Equity and Distributional Issues

Climate change is a quintessential equity problem since those who have been historically least responsible for causing it will be disproportionally negatively affected by it (Adger et al., 2006; Baer et al., 2000; O'Brien and Leichenko, 2003; Roberts and Parks, 2007; World Bank, 2009). There are usually three main sources of inequality shaping climate policy dialogues: historical responsibility for the problem, who will likely bear the brunt of its negative impacts, and who will be responsible to solve it (O'Brien and Leichenko, 2003; Parks and Roberts, 2010). In addition, other distributional and equity factors need to be considered in the design of adaptation policy. For example, many of those most severely affected by climate change are often those least able to engage effectively in policy decision-making processes. Many policies have the potential for indirect or secondary impacts that may be inequitably distributed (Kates, 2000).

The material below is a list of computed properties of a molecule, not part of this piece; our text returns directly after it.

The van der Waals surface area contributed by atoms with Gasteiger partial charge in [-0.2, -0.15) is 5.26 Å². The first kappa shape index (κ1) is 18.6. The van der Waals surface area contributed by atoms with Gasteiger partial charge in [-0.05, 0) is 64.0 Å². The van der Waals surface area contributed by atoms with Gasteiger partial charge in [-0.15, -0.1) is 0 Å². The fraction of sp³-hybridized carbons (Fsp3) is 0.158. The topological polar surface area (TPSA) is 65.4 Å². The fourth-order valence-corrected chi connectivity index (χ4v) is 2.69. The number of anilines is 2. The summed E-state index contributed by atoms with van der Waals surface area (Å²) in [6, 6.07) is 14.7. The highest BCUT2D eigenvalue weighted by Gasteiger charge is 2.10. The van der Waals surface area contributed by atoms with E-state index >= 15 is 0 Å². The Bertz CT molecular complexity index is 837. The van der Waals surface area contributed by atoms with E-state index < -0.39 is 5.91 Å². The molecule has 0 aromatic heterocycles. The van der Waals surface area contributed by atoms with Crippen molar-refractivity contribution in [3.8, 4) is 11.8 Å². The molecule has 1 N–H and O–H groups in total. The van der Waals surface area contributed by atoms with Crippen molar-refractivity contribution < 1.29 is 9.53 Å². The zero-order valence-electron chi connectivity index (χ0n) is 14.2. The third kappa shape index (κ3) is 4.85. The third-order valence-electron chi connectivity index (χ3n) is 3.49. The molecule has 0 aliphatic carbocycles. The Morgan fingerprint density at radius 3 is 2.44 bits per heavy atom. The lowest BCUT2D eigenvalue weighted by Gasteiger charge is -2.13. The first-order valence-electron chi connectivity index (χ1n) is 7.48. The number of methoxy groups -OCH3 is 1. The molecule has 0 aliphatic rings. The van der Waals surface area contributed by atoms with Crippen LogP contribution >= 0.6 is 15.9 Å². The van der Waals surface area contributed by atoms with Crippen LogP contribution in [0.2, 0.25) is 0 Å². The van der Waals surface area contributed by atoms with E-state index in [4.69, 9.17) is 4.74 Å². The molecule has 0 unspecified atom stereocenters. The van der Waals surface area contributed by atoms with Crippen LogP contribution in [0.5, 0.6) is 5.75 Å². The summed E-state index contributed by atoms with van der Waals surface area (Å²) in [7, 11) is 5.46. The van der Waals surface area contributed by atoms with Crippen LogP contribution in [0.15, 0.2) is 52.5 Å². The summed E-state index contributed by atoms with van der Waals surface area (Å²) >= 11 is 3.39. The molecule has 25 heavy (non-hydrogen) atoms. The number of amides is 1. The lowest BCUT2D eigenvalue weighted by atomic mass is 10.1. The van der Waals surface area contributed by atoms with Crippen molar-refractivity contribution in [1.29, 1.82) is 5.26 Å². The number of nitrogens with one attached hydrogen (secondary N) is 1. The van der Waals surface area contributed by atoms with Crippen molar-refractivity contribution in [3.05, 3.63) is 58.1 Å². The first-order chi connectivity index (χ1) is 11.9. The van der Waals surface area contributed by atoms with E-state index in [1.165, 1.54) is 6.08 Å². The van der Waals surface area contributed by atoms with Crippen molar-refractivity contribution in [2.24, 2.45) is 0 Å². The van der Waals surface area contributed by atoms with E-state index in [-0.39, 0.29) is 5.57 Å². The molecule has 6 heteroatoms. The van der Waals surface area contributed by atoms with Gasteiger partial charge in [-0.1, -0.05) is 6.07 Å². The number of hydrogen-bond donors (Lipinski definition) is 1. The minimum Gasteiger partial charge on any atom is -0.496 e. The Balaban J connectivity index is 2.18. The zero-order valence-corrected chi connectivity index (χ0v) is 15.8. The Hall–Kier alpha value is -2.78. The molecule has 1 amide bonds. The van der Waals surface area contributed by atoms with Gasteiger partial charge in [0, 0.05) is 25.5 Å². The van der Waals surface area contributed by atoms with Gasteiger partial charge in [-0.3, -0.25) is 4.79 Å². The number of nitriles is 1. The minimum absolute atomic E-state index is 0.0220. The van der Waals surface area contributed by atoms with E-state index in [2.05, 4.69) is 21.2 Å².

While a rich literature explores different equity aspects of climate change as a problem, including exploring the three aspects of inequality mentioned above in greater detail (e.g., Dow et al., 2006; Roberts and Parks, 2007; Schneider and Lane, 2006; World Bank, 2009), there has been less empirical research carried out about specific ways in which equity issues have or can shape policy design and implementation, especially from the point of view of developing countries, who have pointed out global inequality as a main impediment for international cooperation (Parks and Roberts, 2010).

With regard to adaptation policy in less-developed regions, equity and distribution of costs and benefits of climate change is intrinsically related to the structural inequality and multiplicity of stressors that shape vulnerability to climate impact including poverty, lack of education and access to health care, and war and conflict (see Chapters 11 and 16). Equity issues will also greatly drive political debates in the domestic climate policy context (see Limiting the Magnitude of Future Climate Change [NRC, 2010c]). For example, the fear of job losses is already prevalent in fossil fuel-dependent industries and regions of the United States (Peterson and Rose, 2006). Policies that place a price on carbon will affect various industries and regions of the country differently and will differentially affect socioeconomic groups within regions (Oladosu and Rose, 2007).

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